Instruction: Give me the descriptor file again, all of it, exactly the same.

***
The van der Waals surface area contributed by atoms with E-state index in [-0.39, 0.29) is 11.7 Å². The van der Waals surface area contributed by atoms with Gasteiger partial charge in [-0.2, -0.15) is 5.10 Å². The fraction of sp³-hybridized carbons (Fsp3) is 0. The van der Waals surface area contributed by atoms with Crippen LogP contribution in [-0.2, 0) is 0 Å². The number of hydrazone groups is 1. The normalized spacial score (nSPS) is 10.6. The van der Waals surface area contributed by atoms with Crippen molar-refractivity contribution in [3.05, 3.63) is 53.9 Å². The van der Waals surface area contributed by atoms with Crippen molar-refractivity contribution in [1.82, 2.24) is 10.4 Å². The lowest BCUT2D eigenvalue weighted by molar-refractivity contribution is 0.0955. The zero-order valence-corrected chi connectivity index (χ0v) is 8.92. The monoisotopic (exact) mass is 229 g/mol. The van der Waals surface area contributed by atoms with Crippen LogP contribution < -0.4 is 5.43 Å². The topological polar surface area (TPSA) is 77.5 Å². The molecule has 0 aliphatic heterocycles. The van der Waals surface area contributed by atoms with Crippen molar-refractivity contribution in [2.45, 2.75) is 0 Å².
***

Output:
The van der Waals surface area contributed by atoms with E-state index in [-0.39, 0.29) is 11.7 Å². The van der Waals surface area contributed by atoms with Gasteiger partial charge in [-0.2, -0.15) is 5.10 Å². The fraction of sp³-hybridized carbons (Fsp3) is 0. The van der Waals surface area contributed by atoms with Crippen LogP contribution in [-0.2, 0) is 0 Å². The number of hydrazone groups is 1. The normalized spacial score (nSPS) is 10.6. The van der Waals surface area contributed by atoms with Crippen molar-refractivity contribution in [3.05, 3.63) is 53.9 Å². The van der Waals surface area contributed by atoms with Crippen molar-refractivity contribution in [1.82, 2.24) is 10.4 Å². The lowest BCUT2D eigenvalue weighted by molar-refractivity contribution is 0.0955. The zero-order valence-corrected chi connectivity index (χ0v) is 8.92. The monoisotopic (exact) mass is 229 g/mol. The van der Waals surface area contributed by atoms with Crippen LogP contribution < -0.4 is 5.43 Å². The topological polar surface area (TPSA) is 77.5 Å². The molecule has 0 aliphatic heterocycles. The van der Waals surface area contributed by atoms with Crippen molar-refractivity contribution in [2.45, 2.75) is 0 Å².